About 80% of participants in both studies were men, the median age was about 43 years, and the median CD4 cell count was about 475 cells.mm3. About 17% in SWITCHMRK 1 and about 52% in SWITCHMRK 2 were of non-white race/ethnicity. Baseline characteristics, including blood lipid levels, were generally similar across treatment arms. None of the patients were taking lipid-lowering medications.

In both studies, HIV positive patients who had maintained viral suppression < 50 copies/mL for at least 3 months on a stable lopinavir/ritonavir-based regimen were randomly assigned (1:1) to either stay on the same therapy or to replace 400/100 mg twice-daily lopinavir/ritonavir with 400 mg twice-daily raltegravir. Participants stayed on the same background therapy, which included at least 2 nucleoside/nucleotide reverse transcriptase inhibitors (NRTIs), but no other PIs.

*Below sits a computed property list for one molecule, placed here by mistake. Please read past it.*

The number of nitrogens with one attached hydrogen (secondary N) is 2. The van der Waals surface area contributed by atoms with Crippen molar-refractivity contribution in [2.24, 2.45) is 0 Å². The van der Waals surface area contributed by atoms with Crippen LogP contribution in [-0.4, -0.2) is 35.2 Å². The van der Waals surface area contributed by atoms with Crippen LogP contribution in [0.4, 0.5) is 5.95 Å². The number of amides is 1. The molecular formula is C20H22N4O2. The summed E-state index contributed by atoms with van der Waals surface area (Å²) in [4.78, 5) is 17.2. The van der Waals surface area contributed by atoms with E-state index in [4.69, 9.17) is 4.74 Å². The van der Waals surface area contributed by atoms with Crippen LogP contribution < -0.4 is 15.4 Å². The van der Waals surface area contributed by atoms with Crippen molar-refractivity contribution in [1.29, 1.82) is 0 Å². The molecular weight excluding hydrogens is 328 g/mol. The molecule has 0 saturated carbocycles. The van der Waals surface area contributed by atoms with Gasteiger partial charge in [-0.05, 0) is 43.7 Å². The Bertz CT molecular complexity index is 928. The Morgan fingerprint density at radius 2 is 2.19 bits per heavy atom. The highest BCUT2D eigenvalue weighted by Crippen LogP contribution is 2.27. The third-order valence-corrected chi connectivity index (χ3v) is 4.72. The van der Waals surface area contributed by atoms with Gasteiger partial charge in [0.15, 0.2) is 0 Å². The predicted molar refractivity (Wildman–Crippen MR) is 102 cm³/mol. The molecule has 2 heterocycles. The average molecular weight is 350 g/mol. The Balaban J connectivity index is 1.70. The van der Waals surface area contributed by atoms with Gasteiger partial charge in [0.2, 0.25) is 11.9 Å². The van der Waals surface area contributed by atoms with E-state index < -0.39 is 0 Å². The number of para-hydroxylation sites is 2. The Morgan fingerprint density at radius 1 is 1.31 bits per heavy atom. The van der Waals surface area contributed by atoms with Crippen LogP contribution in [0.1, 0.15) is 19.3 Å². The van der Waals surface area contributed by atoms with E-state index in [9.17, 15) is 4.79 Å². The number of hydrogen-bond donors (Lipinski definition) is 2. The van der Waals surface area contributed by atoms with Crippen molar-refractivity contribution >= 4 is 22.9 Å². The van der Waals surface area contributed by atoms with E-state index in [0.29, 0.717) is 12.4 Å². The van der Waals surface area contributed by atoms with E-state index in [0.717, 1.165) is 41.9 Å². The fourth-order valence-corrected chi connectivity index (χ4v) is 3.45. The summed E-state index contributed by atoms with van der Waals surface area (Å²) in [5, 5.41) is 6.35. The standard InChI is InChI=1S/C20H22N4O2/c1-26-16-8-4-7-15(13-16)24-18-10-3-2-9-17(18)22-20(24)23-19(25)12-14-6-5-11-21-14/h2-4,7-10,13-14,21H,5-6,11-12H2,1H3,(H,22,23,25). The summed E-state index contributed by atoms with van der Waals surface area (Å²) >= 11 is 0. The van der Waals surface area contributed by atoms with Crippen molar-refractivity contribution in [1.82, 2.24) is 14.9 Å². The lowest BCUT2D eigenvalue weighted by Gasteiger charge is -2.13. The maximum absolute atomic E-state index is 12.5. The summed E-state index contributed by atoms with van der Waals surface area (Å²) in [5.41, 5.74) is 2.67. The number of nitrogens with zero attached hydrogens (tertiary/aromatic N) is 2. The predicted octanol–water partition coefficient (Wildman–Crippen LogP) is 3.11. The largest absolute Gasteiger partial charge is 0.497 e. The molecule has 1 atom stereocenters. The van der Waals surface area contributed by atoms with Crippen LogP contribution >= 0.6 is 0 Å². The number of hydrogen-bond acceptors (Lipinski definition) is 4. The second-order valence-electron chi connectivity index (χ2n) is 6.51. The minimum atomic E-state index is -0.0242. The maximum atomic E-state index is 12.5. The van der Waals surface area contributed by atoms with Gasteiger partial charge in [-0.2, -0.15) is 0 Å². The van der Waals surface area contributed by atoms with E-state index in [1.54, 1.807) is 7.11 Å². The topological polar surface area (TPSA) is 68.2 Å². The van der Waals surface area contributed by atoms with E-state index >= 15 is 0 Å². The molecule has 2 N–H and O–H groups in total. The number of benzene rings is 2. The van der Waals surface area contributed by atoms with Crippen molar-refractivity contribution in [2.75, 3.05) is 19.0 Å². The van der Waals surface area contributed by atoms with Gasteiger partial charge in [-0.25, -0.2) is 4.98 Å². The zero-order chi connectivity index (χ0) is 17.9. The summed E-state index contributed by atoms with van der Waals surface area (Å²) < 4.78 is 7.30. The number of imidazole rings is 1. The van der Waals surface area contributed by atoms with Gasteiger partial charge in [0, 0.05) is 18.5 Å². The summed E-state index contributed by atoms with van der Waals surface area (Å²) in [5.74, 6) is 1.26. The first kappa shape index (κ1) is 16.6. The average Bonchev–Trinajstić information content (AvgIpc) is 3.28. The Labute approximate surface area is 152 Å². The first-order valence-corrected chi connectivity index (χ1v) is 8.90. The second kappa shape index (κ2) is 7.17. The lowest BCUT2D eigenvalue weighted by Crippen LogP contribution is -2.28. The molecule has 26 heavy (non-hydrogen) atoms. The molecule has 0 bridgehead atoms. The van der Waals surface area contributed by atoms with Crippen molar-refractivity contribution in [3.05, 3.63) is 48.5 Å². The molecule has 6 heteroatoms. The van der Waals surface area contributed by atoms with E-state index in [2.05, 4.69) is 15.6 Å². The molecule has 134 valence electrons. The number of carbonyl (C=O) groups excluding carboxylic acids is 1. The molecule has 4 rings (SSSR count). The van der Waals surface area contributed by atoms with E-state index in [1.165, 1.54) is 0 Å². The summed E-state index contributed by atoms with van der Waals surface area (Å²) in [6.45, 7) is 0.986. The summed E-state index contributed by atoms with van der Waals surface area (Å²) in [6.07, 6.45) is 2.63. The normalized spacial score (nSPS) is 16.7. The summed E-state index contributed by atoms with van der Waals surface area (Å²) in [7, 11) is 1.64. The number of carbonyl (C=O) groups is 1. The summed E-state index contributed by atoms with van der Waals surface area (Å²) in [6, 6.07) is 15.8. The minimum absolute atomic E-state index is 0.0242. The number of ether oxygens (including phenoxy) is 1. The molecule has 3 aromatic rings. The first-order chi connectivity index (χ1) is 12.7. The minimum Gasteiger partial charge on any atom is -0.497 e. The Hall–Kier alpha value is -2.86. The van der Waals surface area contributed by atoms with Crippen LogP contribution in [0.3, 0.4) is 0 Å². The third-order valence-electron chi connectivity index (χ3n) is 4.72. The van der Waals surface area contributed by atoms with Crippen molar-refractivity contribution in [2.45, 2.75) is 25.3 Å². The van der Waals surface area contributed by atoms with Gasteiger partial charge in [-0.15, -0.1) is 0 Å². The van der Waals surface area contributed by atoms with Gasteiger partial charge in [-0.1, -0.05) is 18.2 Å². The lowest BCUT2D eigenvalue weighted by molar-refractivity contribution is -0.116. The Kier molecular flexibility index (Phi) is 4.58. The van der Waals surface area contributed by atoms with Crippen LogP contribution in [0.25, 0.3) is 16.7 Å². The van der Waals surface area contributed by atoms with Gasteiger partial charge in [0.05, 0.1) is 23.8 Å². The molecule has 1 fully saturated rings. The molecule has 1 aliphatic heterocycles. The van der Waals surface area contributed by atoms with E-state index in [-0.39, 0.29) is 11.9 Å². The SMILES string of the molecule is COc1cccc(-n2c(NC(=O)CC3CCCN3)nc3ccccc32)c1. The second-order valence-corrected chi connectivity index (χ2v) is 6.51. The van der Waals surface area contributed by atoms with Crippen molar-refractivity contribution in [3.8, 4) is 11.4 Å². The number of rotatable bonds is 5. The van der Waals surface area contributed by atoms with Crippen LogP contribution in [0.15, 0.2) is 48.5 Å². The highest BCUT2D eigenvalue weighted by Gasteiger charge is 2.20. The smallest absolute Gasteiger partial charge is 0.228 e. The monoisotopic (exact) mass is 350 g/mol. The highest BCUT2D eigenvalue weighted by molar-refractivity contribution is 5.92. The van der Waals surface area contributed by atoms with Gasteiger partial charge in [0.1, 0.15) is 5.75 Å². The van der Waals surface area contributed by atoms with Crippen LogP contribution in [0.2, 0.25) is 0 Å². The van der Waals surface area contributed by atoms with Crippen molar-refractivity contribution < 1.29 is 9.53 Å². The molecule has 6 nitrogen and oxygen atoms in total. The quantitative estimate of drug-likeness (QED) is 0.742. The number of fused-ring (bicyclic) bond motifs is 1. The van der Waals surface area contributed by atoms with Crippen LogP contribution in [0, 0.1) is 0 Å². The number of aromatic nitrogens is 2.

Patients were stratified by whether they had taken lopinavir/ritonavir-based therapy for more than 1 year (82% in SWITCHMRK 2) vs 1 year or less. Past treatment failures were allowed. Notably -- in contrast with the pivotal BENCHMRK trials -- background regimens were not optimized based on prior treatment history or resistance testing, and few patients used enfuvirtide (T-20; Fuzeon). Participants had taken a median of 5 previous antiretroviral drugs, up to a maximum of 16. Treatment history was similar in the 2 arms of each study, but differed considerably between SWITCHMRK 1 and 2.